CF is making a bold decision to continue to increase production even in the face of low prices. This has certainly had a negative impact in the short term, but long term it could be the right call. The reason is because the current supply glut is due largely to higher exports from international markets like China. CF sees this as a short-term issue and there is good reason to believe that will be the case, since Chinese exporters are among the highest-cost producers.
Being a high-cost nitrogen fertilizer producer in a world of low prices is an unsustainable strategy. At some point, production will need to be cut in order for these exporters to survive. That is when prices could finally increase. CF expects Chinese exports will decline to 9-10 million metric tonnes this year, from 14 million metric tons last year.
As a result, CF's strategy is to essentially wait out the higher-cost producers. It's a game of who blinks first, and I believe CF will win, because it can continue to generate solid margins (a 35% first-half gross margin according to the company's recent conference call) thanks to its low-cost structure. Going forward, CF will continue to benefit from falling capital expenditures once its major Donaldsonville and Port Neal expansion projects are complete.
For example, CF spent $2.5 billion on capital expenditures last year alone. This year, capital expenditures are expected to decline to $2-$2.2 billion. Longer term, CF forecasts annual capital spending will fall to $450 million starting next year. This should be a meaningful boost to free cash flow, which will help support the dividend.
CF Industries first crossed my radar screen earlier this year during the commodity sell off. I wrote about the company in July after it crossed the 4.5% dividend yield mark. In that article, I wrote that the stock looked tempting, and I recommend investors add the stock to their watch lists. After a continued sell-off, CF recently hit the 5.5% yield mark. With the ex-dividend date of August 11, buying on August 10 will at least give me the next $0.30 dividend. From a longer-term perspective, CF appears to have a viable turnaround path ahead of it.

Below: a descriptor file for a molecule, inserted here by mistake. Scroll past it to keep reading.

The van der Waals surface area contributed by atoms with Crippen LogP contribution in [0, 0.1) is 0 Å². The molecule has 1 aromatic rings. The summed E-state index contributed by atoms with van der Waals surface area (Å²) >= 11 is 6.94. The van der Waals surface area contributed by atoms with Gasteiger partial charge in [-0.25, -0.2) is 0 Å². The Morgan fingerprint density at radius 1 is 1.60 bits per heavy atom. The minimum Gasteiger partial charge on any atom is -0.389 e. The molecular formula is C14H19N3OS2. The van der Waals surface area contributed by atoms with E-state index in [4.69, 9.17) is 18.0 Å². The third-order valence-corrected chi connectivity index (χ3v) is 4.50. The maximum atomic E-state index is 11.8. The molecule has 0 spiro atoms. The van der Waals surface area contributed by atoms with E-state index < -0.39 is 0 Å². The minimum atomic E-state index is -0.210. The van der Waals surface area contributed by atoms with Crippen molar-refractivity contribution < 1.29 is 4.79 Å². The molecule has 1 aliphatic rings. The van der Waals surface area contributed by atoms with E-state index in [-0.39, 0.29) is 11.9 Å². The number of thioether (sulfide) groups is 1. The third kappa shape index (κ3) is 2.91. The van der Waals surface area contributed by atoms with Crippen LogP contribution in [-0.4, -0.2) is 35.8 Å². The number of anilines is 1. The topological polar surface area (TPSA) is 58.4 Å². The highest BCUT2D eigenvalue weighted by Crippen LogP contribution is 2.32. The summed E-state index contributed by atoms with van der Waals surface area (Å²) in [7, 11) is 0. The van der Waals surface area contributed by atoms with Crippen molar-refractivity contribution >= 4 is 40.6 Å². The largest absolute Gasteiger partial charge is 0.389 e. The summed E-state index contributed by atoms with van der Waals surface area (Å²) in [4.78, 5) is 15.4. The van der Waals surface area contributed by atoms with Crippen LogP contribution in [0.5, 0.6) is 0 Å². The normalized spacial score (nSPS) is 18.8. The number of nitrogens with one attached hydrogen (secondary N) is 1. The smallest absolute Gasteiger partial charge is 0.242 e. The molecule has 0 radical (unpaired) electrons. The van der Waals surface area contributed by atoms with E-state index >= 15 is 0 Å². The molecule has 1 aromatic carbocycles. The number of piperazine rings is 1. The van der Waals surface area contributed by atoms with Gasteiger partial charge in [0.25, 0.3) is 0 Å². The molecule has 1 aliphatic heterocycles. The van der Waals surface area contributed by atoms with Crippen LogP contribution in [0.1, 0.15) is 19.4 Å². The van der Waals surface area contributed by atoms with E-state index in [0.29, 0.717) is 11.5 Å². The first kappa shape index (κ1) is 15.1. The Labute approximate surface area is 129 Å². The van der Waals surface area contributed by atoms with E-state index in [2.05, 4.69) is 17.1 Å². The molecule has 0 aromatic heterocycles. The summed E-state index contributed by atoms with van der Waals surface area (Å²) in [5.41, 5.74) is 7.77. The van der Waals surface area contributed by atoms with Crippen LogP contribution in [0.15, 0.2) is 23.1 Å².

Pricing pressure is likely to continue this year and into next year, which is why investors should not expect a quick turnaround. But in 2017 and beyond, there is a good chance global supply will finally contract. Assuming demand holds steady, this should result in some pricing relief toward the back half of 2017. If nitrogen fertilizer prices recover at that point, CF will be a good position to capitalize as its major expansion projects will be up and running by then.
Disclaimer: This article represents the opinion of the author, who is not a licensed financial advisor. This article is intended for informational and educational purposes only, and should not be construed as investment advice to any particular individual. Readers should perform their own due diligence before making any investment decisions.
Disclosure: I am/we are long CF.
I wrote this article myself, and it expresses my own opinions. I am not receiving compensation for it (other than from Seeking Alpha). I have no business relationship with any company whose stock is mentioned in this article.